Los Lunas

The world has changed since I started school in 1892.  We spelled the big town Alburquerque, and New Mexico was still a territory.  And there was no Mystery Rock then.  I didn’t work on the rock till 1910.  Now, 1940, thirty years afterwards, they’re calling that slab of basalt “Mystery Rock.”  I must admit it makes me laugh.  At first, I was angry that people had discovered my work at all – it was mine.  But discovery was inevitable, and now I get to watch folks decipher what they think is weird language and try to figure out why it’s sitting out in the wilderness by its lonesome.

In the beginning, there was just the desert.  Undifferentiated desert.  Which meant everything west of the Río Grande valley we lived in and farmed — Belén, Los Lunas (my town),  Alburquerque,   For me, “desert” meant “escape,” however temporary.  I would wander out west for hours at a time, especially in the hot summers when there was no school.  My mother worried about the Índios, the scorpions and snakes, and the outlaw Anglos, but I never came to any harm.  Even back then, I had the feeling that I did not belong among people.  Besides, exploring the area gave me a feeling almost of ownership of the vast expanse of sand and rock.

When I got a bit older, I was able to ride my father’s horse, allowing me wider and wider ranges of places to visit.  And I did come across the occasional solitary Índio or Anglo, and even some of the animal dangers, though the horse usually warned me.  By this point, however, my family was becoming concerned.  Concerned for my future, I thought, but it was also a concern for the rest of the family.  My brothers had married distant cousins who came to live with us, but I had no inclination to marriage.  At a family meeting, the brothers were insistent that I marry.

But my parents, surprisingly, came to my defense.  “That’s not the only way,” my mother said.  “José can become a priest.”

We attended mass only when we absolutely had to, and my father often had harsh things to say about the Catholic hierarchy.  But he did not oppose mamá’s idea; in fact, he said, “Yes, maybe we could use such protection.  Some of the other families have done this.”  The brothers nodded; I was entirely in the dark.

My older brother David said, “It looks like we need to let José in on our secret.”  Everyone agreed, so my mother said, “Our name is not Sánchez; it is Carabajal.  If you go to seminary, you will learn about the Carabajals.  We are Jews, my family and your father’s both.  That’s why we light candles on Friday night and have two loaves of bread, and wine.  And why your brothers married those girls from Española.  The people here don’t know about us, and if they find out, we will need protection.  A priest would be very nice.”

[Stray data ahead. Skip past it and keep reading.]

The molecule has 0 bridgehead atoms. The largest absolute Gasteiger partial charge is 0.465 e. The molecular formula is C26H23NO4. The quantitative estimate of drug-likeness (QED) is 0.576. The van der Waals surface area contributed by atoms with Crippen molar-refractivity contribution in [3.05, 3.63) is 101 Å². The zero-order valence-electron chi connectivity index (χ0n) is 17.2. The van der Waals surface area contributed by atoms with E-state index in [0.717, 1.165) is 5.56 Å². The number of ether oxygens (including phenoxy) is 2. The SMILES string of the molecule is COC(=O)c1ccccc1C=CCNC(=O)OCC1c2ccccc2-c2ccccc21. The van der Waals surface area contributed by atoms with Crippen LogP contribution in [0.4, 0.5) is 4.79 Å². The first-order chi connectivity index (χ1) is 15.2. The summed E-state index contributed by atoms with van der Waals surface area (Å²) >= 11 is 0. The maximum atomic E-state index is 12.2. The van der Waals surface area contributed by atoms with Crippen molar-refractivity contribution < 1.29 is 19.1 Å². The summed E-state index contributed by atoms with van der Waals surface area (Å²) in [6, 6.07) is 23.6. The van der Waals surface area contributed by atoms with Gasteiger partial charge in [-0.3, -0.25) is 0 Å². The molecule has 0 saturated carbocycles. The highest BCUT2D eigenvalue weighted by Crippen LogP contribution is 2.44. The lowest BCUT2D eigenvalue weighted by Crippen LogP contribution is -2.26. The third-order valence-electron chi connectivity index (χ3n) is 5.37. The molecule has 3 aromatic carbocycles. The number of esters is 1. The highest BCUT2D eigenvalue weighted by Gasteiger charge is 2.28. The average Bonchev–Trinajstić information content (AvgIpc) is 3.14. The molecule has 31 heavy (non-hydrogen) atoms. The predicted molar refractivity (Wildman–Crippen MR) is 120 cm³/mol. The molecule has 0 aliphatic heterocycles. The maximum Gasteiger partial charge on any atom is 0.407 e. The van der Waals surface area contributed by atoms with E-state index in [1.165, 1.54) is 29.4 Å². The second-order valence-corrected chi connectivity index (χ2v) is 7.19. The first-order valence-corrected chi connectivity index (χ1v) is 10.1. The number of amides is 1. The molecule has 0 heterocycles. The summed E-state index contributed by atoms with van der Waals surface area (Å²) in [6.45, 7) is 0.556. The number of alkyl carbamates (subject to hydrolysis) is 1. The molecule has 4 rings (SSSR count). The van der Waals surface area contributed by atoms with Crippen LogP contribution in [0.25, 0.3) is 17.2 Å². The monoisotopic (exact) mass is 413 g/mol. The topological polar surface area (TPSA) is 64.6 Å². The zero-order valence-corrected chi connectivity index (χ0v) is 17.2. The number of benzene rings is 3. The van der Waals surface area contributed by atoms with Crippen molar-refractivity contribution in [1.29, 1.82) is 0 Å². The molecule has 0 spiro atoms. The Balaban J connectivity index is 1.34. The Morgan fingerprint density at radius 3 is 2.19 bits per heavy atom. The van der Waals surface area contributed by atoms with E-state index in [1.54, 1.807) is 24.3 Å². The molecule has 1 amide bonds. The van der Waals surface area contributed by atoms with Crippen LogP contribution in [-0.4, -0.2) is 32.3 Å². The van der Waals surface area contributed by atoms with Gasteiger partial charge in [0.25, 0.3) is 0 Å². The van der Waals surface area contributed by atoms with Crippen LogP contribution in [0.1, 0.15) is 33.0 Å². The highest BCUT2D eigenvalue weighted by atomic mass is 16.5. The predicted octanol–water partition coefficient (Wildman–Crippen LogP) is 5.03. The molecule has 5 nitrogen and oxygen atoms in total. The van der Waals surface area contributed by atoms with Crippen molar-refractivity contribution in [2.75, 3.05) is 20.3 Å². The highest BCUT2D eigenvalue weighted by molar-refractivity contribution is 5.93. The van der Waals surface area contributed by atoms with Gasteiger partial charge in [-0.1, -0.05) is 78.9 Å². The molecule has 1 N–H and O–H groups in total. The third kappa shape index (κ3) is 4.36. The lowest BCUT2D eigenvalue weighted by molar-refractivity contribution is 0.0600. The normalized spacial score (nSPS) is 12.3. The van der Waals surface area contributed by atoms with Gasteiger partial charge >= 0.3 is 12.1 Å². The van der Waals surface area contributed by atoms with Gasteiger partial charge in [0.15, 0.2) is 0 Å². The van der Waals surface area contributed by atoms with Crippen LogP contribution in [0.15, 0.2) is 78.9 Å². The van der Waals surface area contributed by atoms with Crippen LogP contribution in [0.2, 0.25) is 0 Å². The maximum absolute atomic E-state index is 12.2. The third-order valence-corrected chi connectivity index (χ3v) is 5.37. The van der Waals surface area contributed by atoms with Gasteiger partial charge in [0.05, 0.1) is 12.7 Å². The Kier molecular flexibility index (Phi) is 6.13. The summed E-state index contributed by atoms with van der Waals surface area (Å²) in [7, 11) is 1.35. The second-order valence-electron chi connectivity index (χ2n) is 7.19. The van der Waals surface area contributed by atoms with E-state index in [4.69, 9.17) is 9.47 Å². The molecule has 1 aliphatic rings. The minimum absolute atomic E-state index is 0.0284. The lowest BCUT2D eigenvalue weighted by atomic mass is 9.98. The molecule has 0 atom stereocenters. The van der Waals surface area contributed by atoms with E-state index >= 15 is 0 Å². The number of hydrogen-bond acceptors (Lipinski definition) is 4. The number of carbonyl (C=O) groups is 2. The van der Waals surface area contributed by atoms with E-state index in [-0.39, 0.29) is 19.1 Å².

It wasn’t as much of a shock to me as the family expected.  I had always known that we carried something secret that the rest of the people in the valley didn’t know about, and now I knew what it was.  And since I was carrying a secret of my own, it was good to have one I could share with my parents and brothers.  Of course, I had almost no idea what it meant to be a Jew, and it seemed that the family’s understanding was also quite limited, other than that Jesus didn’t figure in to the belief system.  I agreed to see if I could become a priest; I was glad to have a ‘job’ to do for my family.  It would mean attending mass more often and convincing the local priest I was worthy – maybe a difficult job, but I was going to do it.

So I attended mass “religiously” – it makes me laugh to say it – and spent a lot of time with the priest at our local church, being an altar boy.  It was surprisingly easy to learn the Latin mass, surprising to the priest especially, and I made it clear I was interested in learning as much as he could tell me about where the words came from.  I remember once asking him about “Domine Deus Sabaot,”  because I could figure out Domine (Lord) and Deus (God), but what was that other word?  The priest said it was “hosts” or “armies” but he knew it was not Latin and he could not make any more sense of it than that, guessing it must be Hebrew.  Now I know that Sabaot is indeed a Hebrew word, and can refer to the stars in the heavens, as it does in Isaiah chapter 40, as well as armies, but neither of us knew that then.

This was my opening.  I asked how I could learn more, and could I become a priest?  A month or so after I asked, he told me there was a seminary back East where there were faculty who knew more than the priests out in our backwater.  And he sent off a recommendation to the seminary that I was gifted enough to be admitted, even in spite of my provincial background.

The summer before I did go to seminary in Philadelphia, I sought out a special place in “my” desert where I could meditate and pray my own kinds of prayers.  It was a hill far west of town, across the Rio Puerco, a hill covered in basalt rocks that had slid down over the centuries.  One rock still stood mostly upright, and I resolved that, when I knew more, I would come back and write something to make this place truly my spiritual retreat.